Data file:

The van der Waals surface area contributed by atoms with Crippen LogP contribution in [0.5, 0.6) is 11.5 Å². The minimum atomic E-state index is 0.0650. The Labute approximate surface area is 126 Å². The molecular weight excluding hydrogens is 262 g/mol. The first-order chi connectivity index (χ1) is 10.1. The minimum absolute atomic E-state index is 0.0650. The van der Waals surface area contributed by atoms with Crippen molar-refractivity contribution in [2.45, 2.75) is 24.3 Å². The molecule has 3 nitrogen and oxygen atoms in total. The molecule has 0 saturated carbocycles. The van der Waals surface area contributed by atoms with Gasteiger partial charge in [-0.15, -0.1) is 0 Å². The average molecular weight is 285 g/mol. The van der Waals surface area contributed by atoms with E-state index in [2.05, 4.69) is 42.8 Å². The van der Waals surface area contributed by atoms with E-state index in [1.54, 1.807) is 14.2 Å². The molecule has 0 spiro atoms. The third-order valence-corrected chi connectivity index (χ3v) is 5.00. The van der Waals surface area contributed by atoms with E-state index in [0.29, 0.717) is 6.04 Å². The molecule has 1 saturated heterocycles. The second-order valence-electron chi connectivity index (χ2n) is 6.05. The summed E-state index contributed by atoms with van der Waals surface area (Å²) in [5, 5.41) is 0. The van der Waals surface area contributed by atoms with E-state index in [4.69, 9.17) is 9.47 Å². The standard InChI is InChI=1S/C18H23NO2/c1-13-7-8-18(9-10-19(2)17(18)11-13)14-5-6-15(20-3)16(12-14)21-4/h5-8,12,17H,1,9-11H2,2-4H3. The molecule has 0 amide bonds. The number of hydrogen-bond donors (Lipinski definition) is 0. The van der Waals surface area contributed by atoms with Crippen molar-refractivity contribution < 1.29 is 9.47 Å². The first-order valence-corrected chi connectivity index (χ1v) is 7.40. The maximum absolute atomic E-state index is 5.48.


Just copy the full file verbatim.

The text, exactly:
The van der Waals surface area contributed by atoms with Crippen LogP contribution in [0.5, 0.6) is 11.5 Å². The minimum atomic E-state index is 0.0650. The Labute approximate surface area is 126 Å². The molecular weight excluding hydrogens is 262 g/mol. The first-order chi connectivity index (χ1) is 10.1. The minimum absolute atomic E-state index is 0.0650. The van der Waals surface area contributed by atoms with Crippen molar-refractivity contribution in [2.45, 2.75) is 24.3 Å². The molecule has 3 nitrogen and oxygen atoms in total. The molecule has 0 saturated carbocycles. The van der Waals surface area contributed by atoms with Gasteiger partial charge in [-0.15, -0.1) is 0 Å². The average molecular weight is 285 g/mol. The van der Waals surface area contributed by atoms with E-state index in [2.05, 4.69) is 42.8 Å². The van der Waals surface area contributed by atoms with E-state index in [1.54, 1.807) is 14.2 Å². The molecule has 0 spiro atoms. The third-order valence-corrected chi connectivity index (χ3v) is 5.00. The van der Waals surface area contributed by atoms with E-state index in [0.29, 0.717) is 6.04 Å². The molecule has 1 saturated heterocycles. The second-order valence-electron chi connectivity index (χ2n) is 6.05. The summed E-state index contributed by atoms with van der Waals surface area (Å²) in [5, 5.41) is 0. The van der Waals surface area contributed by atoms with E-state index in [4.69, 9.17) is 9.47 Å². The standard InChI is InChI=1S/C18H23NO2/c1-13-7-8-18(9-10-19(2)17(18)11-13)14-5-6-15(20-3)16(12-14)21-4/h5-8,12,17H,1,9-11H2,2-4H3. The molecule has 0 amide bonds. The number of hydrogen-bond donors (Lipinski definition) is 0. The van der Waals surface area contributed by atoms with Crippen molar-refractivity contribution < 1.29 is 9.47 Å². The first-order valence-corrected chi connectivity index (χ1v) is 7.40. The maximum absolute atomic E-state index is 5.48.